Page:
The Arizona religious freedom issue reminded me of a fifty year old conversation. One of my neighbors was upset over the new civil rights legislation, complaining that it stripped him of his freedom to live where he wanted to live, which was in a restricted neighborhood that kept out blacks and Jews. He could not grasp the idea that everyone should be free to live where ever they want (or could afford). He could not grasp the idea that choosing where you want to live does not give you the right to choose where someone else can live. It simply did not compute. That was fifty years ago. The law is well established. Beliefs and attitudes are still on shaky grounds.
The issue, it is said, is religious freedom, enshrined in the Constitution and inviolable. But shedding that veneer reveals the same old argument that one should have the right to restrict the neighborhood; in this case, who I will or will not do business with in the public market place based on religious conviction.
It may be the same old argument, but because it’s framed in the context of religious freedom, it demands a deeper examination of what religious freedom means. The Constitution is not clear on that. It simply prohibits the government from establishing a state religion. It has come to mean that each person is free to enjoy whatever religion they like, and that others cannot be compelled to practice that religion. It is a freedom that is not without limits. For instance, the question of compelling others to listen to Christian prayer as a cultural standard in the classroom and at public events has been hotly debated. One end of that debate is determined to defend such prayers in the firm belief that being “one nation under God” means one nation under a Christian understanding of God, or at least a Judeo-Christian understanding of God. In other words, one should be free to practice any form of Christian or Judeo-Christian religion. Anything else might be tolerated, but within limits and under supervision.
That side of the debate has obvious fallacies, but that doesn’t keep it from being a deeply held emotional conviction, an all but unshakable prejudice. Unshakable as it might be, we, as a society, are even more determined to use civil authority to prohibit one religious expression from compelling others to be exposed to it, and the debate rumbles on. There are other limits to religious freedom that are more legitimate because they are more commonly agreed to: child and sexual abuse for instance. As a society we not only condemn such abuses within the house of religion, but intercede with civil authority in spite of claims of religious freedom. In other words, even in America, constitutionally protected religious freedom is not unrestricted religious freedom. There are limits, but what are those limits?
In the case of the Arizona legislation, as well as similar legislation proposed in other states, the idea is that a person doing business in the public market place can use their religious belief to deny service to a member of a class of persons, even though that service is available, without restriction, to all other members of the public. Before you jump to conclusions, it’s not as clear cut as it may seem. Not only do we have to ask what constitutes a religious belief, but we also have to ask what constitutes denial of service. Here’s an example. If I go into a kosher deli and order a ham sandwich, I will be denied that particular service on religious grounds. On the other hand, I can order anything on the menu of kosher items. I can check into a Marriott hotel without being a Mormon, and though I know there will be a Book of Mormon in the night stand, I will not be compelled to look at it. One denies me the right to a ham sandwich on religious grounds. The other, on religious grounds, offers me an opportunity to be exposed to the LDS but does not make it a requirement of my stay. Neither of them denies me service because of the class to which I might belong. Or consider this; the state defines marriage and makes me, an Episcopal priest, an agent of the state authorized to certify that a marriage has taken place. But my church is is not wholly in the public market place. A significant part of it is in the private domain of religious belief, and within the context of my religion, I, under the discipline of my denomination, am the sole arbiter of at whose marriage I will or will not officiate, and I do that on religious grounds.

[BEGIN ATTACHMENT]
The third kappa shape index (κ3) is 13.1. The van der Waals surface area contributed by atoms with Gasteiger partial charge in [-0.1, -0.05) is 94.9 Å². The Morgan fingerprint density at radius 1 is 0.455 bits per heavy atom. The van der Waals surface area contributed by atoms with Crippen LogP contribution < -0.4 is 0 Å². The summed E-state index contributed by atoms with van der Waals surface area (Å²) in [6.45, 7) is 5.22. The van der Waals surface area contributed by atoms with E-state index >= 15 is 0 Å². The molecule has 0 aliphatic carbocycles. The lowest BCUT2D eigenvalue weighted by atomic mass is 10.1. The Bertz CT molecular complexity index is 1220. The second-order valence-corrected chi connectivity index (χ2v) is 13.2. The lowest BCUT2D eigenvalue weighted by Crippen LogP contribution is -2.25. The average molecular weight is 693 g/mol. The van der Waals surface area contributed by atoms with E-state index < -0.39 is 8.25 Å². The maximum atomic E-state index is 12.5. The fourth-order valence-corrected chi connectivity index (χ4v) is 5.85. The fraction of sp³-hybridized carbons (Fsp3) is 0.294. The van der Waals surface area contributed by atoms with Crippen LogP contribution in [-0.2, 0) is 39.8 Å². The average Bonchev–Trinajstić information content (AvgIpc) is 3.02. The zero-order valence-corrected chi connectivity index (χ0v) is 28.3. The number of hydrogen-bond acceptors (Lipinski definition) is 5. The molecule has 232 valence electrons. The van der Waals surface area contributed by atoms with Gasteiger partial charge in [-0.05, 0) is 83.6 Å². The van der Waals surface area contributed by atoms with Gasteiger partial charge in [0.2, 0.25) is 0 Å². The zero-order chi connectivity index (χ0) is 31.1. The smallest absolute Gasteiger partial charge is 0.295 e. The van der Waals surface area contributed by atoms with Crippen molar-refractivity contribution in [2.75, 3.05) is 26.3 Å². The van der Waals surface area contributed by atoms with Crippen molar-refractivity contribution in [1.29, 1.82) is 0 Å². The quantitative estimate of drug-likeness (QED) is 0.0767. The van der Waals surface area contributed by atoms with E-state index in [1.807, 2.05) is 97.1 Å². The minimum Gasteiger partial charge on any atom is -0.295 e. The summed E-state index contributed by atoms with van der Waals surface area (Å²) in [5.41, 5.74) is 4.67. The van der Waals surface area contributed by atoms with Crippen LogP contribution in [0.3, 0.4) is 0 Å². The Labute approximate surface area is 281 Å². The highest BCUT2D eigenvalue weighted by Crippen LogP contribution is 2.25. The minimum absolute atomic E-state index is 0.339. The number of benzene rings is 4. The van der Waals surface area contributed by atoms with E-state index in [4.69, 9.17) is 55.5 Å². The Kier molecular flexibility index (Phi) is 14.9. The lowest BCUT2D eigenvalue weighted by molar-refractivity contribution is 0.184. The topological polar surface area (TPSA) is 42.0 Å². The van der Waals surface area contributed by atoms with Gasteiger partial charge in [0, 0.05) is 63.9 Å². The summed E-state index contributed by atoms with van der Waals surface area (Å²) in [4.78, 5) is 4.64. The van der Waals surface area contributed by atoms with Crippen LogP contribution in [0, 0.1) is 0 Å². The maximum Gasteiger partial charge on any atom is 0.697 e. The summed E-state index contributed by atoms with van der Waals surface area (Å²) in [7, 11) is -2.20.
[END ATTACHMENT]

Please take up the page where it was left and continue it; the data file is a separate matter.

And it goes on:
What it gets down to is this. If you want to do business in the public market place, you are free to offer whatever legal product or service you like, and that product or service can be heavy with religious content: a kosher deli, a Mormon hotel, a Christian bookstore, a shop filled with Wiccan crystals, Rastafarian gewgaws, you name it. You can restrict what you sell, but you cannot restrict who you sell it to on the basis of some class of person to which they may belong.
Thanks to constitutionally protected religious freedom, and within the context of a house of worship, restrictions can be placed on who may enter and who may be served using religious belief as the standard. Outside of that context, in the more public arena, some restrictions can be placed on customers, such as “no shoes, no shirt, no service,” but they are limited and not always enforceable. The moment you define the customer to be denied service on the basis of what class of persons she or he might be, or what he or she believes, using religious freedom as your shield, you have trespassed beyond the realm of religious freedom and into the realm of Jim Crow.